I've mentioned the use of a label consulting company a few times.  Maybe now that there are several of us that are completely overwhelmed with keeping up on all this, they will seriously consider it. Plus the fact that the contact person for all of our labeling who is supposed to have all of the answers on legislation and whatnot tends to circle back to me and others on questions about what is compliant would imply that some type of outside help is definitely warranted. 


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#7 Scampi

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Posted 14 June 2018 - 02:47 PM

I agree MrsMars, the R&D department should be ahead of the curve on this

 

So what is your process when products arrive?  Are the ingredients verified against an approved list for that material?  


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#8 MsMars

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Posted 14 June 2018 - 02:50 PM

No, we do not have enough warehouse staff to verify case labeling against material specifications upon receipt. They usually notice if a box or item has a drastic change, but they would not notice a minor change in ingredient declaration or allergen. I try and do random verifications of case labels vs. specifications when I can, but I'm only one person.  


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#9 Scampi

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Posted 14 June 2018 - 02:59 PM

So out of curiosity, how do you discover there is a problem?  

 

What does the warehouse staff check (i understand both warehouse and QA are always tiny relatively speaking)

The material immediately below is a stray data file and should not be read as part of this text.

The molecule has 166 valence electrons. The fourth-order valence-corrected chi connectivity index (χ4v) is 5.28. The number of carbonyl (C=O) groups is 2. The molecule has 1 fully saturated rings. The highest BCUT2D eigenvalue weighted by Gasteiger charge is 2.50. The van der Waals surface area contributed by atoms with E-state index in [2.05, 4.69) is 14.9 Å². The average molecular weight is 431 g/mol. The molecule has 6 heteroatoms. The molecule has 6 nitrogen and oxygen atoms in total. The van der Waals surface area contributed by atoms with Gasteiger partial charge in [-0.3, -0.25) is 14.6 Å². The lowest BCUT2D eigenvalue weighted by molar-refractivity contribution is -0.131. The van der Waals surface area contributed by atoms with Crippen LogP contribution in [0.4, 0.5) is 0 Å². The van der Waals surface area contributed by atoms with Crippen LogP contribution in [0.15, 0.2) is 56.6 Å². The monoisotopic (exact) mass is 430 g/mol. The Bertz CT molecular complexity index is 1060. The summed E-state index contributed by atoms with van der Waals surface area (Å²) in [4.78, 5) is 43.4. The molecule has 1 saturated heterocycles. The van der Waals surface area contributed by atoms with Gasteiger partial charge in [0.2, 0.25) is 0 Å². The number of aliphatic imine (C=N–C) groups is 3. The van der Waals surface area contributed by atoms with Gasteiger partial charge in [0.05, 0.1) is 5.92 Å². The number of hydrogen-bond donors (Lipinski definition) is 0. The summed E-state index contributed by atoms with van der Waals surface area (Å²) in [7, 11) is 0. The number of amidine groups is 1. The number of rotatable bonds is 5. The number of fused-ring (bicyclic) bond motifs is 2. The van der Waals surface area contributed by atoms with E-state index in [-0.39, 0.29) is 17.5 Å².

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#10 MsMars

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Posted 14 June 2018 - 03:07 PM

It depends.  Sometimes I discover an issue when I do my random spot checks on case labels vs. specifications.  Sometimes it's discovered when I request supplier approval updates and current specifications are requested.  Our R&D sometimes discovers it if they are developing a new product and request specifications. 


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#11 Scampi

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Posted 14 June 2018 - 03:56 PM

Are you SQF?  If so, how are you meeting 2.4.4?

 

This is what I would do in your situation (sorry if this isn't helpful) put ALL incoming materials on hold until they are verified as correct by someone who knows what they are looking for.

 

You've mentioned you're struggling with management, this may force them to belly up to the bar so to speak. 

 

Can you get production to verify the ingredients they are batching at the beginning of each batch?  You should not be the only person making sure things are correct


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#12 MsMars

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Posted 14 June 2018 - 04:21 PM

Are you SQF?  If so, how are you meeting 2.4.4?